Deep Descent: Adventure and Death Diving the Andrea Doria
Kevin F. McMurray
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On a foggy July evening in 1956, the Italian cruise liner Andrea Doria, bound for New York, was struck broadside by another vessel. In eleven hours, she would sink nearly 250 feet to the murky Atlantic Ocean floor. Thanks to a daring rescue operation, only 51 of more than 1,700 people died in the tragedy. But the Andrea Doria is still taking lives.
Considered the Mt. Everest of diving, the Andrea Doria is the ultimate deepwater wreck challenge. Over the years, a small but fanatical group of extreme scuba divers have investigated the Andrea Doria, pushing themselves to the very limits of human endurance to explore her -- and not all have returned. Diver Kevin McMurray takes you inside this elite club with a hard, honest look at those who go deeper, farther, and closer to the edge than others would ever dream.
Deep Descent is the riveting true story of the human spirit overcoming human frailty and of fearsome, mortal risks traded for a hard-core adrenaline rush. Chronicling these adventures in his page-turning narrative and in dozens of dramatic photos, McMurray draws us deeper into the cold heart of the unforgiving sea, giving us a powerful vision of a place to which few will ever have the skills -- or the courage -- to go.
into light, patchy fog. Calamai had seen the conditions deteriorate for himself from the exposed bridge wings that extended out from the bridge. The captain knew conditions would worsen once the ship approached the Nantucket Lightship, which was anchored on the southern tip of the shoals. The shoals were infamous for their hazardous fog conditions during July, when the warm, moisture-saturated southwestern breeze blew over the frigid Labrador currents emanating from the North Atlantic. Although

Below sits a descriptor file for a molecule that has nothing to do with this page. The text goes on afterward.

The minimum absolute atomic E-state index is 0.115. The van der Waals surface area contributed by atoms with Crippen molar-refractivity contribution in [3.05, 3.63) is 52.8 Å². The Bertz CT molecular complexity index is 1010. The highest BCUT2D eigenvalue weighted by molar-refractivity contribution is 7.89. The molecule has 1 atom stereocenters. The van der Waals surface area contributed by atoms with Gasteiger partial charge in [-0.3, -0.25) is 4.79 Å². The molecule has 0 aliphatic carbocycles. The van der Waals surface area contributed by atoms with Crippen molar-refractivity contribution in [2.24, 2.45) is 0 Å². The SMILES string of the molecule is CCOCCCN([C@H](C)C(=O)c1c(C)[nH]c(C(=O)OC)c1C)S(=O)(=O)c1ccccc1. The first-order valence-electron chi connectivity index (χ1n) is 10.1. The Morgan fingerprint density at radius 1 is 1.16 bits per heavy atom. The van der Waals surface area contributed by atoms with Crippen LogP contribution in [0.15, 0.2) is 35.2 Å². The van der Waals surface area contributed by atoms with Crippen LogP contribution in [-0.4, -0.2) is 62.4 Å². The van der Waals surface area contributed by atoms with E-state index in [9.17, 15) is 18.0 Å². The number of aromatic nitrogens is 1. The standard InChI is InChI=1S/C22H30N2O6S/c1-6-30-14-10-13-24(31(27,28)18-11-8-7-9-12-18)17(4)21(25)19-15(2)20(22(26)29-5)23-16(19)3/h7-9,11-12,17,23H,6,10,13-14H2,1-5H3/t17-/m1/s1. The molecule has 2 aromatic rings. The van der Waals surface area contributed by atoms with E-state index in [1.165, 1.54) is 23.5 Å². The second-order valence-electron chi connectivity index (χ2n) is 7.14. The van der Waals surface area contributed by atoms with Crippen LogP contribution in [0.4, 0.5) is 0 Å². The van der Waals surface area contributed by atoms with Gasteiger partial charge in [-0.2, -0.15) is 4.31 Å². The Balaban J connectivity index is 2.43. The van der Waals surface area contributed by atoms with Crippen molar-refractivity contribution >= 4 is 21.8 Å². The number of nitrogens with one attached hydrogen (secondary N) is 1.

decompress as the suit reverted to its buoyant form. I would have loved the luxury of a dry suit, but the $1,000 price tag was more than I could afford. Two crew members helped me get into my gear while I sat on the “doghouse,” a raised compartment on the aft deck next to the entry slot on the gunwale. I slipped into my double eighty-cubic-foot tanks, which had a small pony tank containing emergency air wedged in between them. The crew members helped me arrange the three regulators so they
or wrong, he was told, Gimbel’s deep pockets could keep Bielenda in court with expensive legal representation for months if Bielenda returned to dive the wreck while Gimbel’s salvage and filming operation was still in progress. Bielenda canceled his return trip. Nevertheless, the success of the Wahoo’s first trip had his loyal following of divers clamoring for more. Ironically, it was Gimbel’s salvaging of the Bank of Rome’s safe that really kick-started interest in the Doria by wreck divers.
Upper Deck. Reaching the first-class bar at the depth of two hundred ten feet, Gentile discovered Richard Roost’s body. It was approximately 1:22 P.M. The body was not entangled in any cable. Roost was lying face-down at a slight angle with his regulator still in his mouth. If he had convulsed, his regulator would have been dangling beneath him. Both of his stage bottles containing his decompression gas were full and still clipped to his harness. Gentile signaled to Moyer who was above him.
barge once belonged to a salvor who attempted to raise the bronze propellers off the warship in the late 1960s. The massive screw had been too much for the wooden float to lift, and it had joined the San Diego on the bottom. As with most disasters at sea, the wreckage proved to be a boon to marine life and divers alike. The decomposing wood of the barge became a lair to lobsters intent on refuge. Captain Janet appeared to have bagged all the lobsters foolish enough to reveal themselves, and